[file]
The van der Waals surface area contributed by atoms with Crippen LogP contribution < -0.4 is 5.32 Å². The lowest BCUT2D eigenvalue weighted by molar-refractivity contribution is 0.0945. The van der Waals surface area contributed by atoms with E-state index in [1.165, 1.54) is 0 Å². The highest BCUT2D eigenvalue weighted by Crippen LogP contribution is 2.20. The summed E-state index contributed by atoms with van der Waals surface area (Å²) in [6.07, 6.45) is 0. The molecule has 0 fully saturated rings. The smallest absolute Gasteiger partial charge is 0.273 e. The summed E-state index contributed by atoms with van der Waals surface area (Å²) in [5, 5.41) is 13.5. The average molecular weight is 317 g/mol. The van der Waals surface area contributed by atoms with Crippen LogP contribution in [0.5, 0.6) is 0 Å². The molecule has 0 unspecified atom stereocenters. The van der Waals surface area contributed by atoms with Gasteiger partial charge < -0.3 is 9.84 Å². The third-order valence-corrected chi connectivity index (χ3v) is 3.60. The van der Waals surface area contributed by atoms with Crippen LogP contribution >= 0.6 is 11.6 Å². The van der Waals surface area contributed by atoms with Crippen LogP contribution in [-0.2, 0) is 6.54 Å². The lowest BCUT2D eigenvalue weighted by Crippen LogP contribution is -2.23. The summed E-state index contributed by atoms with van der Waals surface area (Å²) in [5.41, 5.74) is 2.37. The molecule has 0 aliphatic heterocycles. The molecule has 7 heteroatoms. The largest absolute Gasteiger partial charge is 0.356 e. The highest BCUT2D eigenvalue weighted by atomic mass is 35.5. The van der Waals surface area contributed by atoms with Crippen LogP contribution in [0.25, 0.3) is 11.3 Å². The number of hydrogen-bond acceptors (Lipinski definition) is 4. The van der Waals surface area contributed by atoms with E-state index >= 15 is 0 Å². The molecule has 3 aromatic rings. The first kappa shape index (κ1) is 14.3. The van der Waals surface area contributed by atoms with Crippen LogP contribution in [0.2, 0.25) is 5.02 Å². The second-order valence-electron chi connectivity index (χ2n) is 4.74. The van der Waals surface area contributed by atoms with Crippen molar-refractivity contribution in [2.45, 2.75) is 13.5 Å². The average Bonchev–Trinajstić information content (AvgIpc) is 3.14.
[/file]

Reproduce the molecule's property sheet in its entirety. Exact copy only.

The van der Waals surface area contributed by atoms with Crippen LogP contribution < -0.4 is 5.32 Å². The lowest BCUT2D eigenvalue weighted by molar-refractivity contribution is 0.0945. The van der Waals surface area contributed by atoms with E-state index in [1.165, 1.54) is 0 Å². The highest BCUT2D eigenvalue weighted by Crippen LogP contribution is 2.20. The summed E-state index contributed by atoms with van der Waals surface area (Å²) in [6.07, 6.45) is 0. The molecule has 0 fully saturated rings. The smallest absolute Gasteiger partial charge is 0.273 e. The summed E-state index contributed by atoms with van der Waals surface area (Å²) in [5, 5.41) is 13.5. The average molecular weight is 317 g/mol. The van der Waals surface area contributed by atoms with Crippen LogP contribution in [0.5, 0.6) is 0 Å². The molecule has 0 unspecified atom stereocenters. The van der Waals surface area contributed by atoms with Gasteiger partial charge < -0.3 is 9.84 Å². The third-order valence-corrected chi connectivity index (χ3v) is 3.60. The van der Waals surface area contributed by atoms with Crippen LogP contribution >= 0.6 is 11.6 Å². The van der Waals surface area contributed by atoms with Crippen LogP contribution in [-0.2, 0) is 6.54 Å². The lowest BCUT2D eigenvalue weighted by Crippen LogP contribution is -2.23. The summed E-state index contributed by atoms with van der Waals surface area (Å²) in [5.41, 5.74) is 2.37. The molecule has 0 aliphatic heterocycles. The molecule has 7 heteroatoms. The largest absolute Gasteiger partial charge is 0.356 e. The highest BCUT2D eigenvalue weighted by atomic mass is 35.5. The van der Waals surface area contributed by atoms with Crippen LogP contribution in [0.25, 0.3) is 11.3 Å². The number of hydrogen-bond acceptors (Lipinski definition) is 4. The van der Waals surface area contributed by atoms with E-state index >= 15 is 0 Å². The molecule has 3 aromatic rings. The first kappa shape index (κ1) is 14.3. The van der Waals surface area contributed by atoms with Crippen LogP contribution in [0.2, 0.25) is 5.02 Å². The second-order valence-electron chi connectivity index (χ2n) is 4.74. The van der Waals surface area contributed by atoms with Crippen molar-refractivity contribution in [2.45, 2.75) is 13.5 Å². The average Bonchev–Trinajstić information content (AvgIpc) is 3.14.